President Trump on Saturday offered Democrats three years of deportation protections for some immigrants in exchange for $5.7 billion in border wall funding, a proposal immediately rejected by Democrats and derided by conservatives as amnesty.
Aiming to end the 29-day partial government shutdown, Trump outlined his plan in a White House address in which he sought to revive negotiations with Democrats, who responded that they would not engage in immigration talks until he reopened the government.
Trump proposed offering a reprieve on his attempts to end the Deferred Action for Childhood Arrivals (DACA) program and temporary protected status (TPS) for immigrants from some Latin American and African nations, in exchange for building hundreds of miles of barriers on the southern U.S. border and hiring thousands of new law enforcement agents to be deployed there.
“This is a common-sense compromise both parties should embrace,” Trump said. He added: “The radical left can never control our borders. I will never let it happen.”
But the initial reaction to the offer from Democrats and conservative border hawks was hostile, raising doubts that it would be enough to break an impasse that has resulted in 800,000 federal workers being furloughed or forced to work without pay and numerous government agencies, including the Department of Homeland Security, operating at minimal staffing levels.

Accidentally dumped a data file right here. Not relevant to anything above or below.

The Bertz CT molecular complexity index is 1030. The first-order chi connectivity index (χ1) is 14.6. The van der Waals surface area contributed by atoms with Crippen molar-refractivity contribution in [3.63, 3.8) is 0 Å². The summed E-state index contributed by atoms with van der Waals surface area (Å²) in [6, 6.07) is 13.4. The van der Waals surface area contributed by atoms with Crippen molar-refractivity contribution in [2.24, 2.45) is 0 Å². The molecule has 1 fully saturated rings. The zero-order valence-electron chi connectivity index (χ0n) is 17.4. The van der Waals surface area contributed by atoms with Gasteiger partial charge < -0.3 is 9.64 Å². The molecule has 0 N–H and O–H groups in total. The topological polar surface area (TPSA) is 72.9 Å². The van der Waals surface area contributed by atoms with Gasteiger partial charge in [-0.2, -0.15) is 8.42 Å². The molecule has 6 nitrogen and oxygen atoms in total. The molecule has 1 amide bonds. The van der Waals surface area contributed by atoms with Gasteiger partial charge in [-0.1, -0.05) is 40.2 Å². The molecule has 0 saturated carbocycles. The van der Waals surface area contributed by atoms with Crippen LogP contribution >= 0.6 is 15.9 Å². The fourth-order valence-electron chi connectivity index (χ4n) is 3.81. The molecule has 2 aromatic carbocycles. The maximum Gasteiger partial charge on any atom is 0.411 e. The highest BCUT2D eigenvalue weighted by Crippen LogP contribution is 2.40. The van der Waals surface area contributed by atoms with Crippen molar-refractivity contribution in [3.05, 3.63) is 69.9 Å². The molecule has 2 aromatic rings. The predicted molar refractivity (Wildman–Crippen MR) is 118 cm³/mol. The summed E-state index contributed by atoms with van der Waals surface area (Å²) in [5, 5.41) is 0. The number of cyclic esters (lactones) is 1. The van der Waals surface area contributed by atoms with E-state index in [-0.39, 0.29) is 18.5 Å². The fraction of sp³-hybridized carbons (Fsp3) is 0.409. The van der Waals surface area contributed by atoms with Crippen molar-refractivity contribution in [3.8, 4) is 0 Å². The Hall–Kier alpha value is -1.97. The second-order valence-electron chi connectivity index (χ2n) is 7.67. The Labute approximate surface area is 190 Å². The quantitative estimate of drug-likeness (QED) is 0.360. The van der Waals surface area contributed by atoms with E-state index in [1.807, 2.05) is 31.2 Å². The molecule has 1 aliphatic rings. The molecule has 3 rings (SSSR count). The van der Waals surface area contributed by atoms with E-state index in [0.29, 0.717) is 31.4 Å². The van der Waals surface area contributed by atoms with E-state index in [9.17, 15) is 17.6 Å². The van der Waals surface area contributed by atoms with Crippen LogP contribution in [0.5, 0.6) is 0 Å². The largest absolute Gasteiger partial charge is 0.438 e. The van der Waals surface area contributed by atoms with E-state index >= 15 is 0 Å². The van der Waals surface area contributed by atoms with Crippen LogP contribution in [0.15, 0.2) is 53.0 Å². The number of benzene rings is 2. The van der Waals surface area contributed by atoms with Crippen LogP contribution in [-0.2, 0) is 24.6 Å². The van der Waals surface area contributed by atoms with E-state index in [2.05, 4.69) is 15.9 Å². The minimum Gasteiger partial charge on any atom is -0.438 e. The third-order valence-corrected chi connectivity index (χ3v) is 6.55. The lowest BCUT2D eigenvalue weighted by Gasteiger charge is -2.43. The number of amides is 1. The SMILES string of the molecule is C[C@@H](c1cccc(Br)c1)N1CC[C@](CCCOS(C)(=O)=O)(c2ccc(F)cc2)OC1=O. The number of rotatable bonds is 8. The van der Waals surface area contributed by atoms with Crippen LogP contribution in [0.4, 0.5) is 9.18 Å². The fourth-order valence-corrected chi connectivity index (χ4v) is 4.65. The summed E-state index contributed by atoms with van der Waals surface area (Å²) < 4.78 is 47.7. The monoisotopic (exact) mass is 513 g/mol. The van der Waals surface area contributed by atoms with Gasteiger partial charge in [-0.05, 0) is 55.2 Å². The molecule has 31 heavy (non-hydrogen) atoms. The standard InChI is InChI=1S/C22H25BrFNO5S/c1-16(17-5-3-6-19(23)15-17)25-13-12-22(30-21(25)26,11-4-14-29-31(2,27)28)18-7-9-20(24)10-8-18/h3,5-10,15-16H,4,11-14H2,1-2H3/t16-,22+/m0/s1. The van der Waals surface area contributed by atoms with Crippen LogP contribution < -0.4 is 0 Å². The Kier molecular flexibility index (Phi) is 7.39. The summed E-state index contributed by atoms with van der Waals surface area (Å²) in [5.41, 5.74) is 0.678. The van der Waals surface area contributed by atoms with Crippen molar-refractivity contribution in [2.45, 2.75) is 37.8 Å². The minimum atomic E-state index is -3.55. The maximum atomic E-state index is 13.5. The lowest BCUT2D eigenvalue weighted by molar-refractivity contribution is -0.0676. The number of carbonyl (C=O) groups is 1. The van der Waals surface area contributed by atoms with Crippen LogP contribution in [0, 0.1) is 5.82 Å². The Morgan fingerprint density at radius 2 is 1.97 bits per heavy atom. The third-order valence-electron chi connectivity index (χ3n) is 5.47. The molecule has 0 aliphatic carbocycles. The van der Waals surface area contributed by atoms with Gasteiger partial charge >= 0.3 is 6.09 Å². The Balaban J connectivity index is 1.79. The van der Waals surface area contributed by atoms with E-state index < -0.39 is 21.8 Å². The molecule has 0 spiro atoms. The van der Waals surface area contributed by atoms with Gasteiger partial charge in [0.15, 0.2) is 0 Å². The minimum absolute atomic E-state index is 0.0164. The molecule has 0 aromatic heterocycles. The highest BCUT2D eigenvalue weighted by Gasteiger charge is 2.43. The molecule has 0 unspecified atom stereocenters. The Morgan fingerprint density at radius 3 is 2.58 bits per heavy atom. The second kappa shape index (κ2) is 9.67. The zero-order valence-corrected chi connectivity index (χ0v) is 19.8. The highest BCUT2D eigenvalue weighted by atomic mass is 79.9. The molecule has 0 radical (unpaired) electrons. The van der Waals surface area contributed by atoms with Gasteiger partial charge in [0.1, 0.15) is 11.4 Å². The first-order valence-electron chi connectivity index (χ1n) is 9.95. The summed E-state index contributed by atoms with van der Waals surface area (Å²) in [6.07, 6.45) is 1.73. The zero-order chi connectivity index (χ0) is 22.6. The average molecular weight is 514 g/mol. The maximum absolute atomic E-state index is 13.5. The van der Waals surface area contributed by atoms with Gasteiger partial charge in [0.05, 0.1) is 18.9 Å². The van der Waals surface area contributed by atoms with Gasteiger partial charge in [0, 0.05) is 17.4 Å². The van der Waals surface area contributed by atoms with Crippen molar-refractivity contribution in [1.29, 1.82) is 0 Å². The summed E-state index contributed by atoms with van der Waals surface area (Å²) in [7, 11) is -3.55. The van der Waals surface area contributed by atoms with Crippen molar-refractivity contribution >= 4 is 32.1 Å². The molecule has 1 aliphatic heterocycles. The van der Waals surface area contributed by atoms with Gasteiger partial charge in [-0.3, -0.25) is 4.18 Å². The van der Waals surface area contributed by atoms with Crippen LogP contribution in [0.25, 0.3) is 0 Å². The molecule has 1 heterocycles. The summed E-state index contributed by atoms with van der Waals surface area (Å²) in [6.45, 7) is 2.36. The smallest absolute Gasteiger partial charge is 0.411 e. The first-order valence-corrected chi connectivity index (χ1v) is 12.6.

The shutdown has become the longest in U.S. government history.
House Speaker Nancy Pelosi (D-Calif.) dismissed the proposal as a “non-starter” and vowed that Democrats would pass legislation in the coming week to reopen the government, putting the onus on the Republican-led Senate to follow suit.
“The president must sign these bills to reopen government immediately and stop holding the American people hostage with this senseless shutdown,” Pelosi said. Senate Minority Leader Charles E. Schumer (D-N.Y.) also said he opposed the plan.
Moving ahead on Trump’s plan, Senate Majority Leader Mitch McConnell (R-Ky.) announced that he would put the legislation on the Senate floor for a vote in the coming week. Trump heralded the package as a bipartisan, “compassionate response” that would offer humanitarian relief on the border and curb illegal immigration — while allowing the government to reopen.
By Katie Zezima for THE WASHINGTON POST
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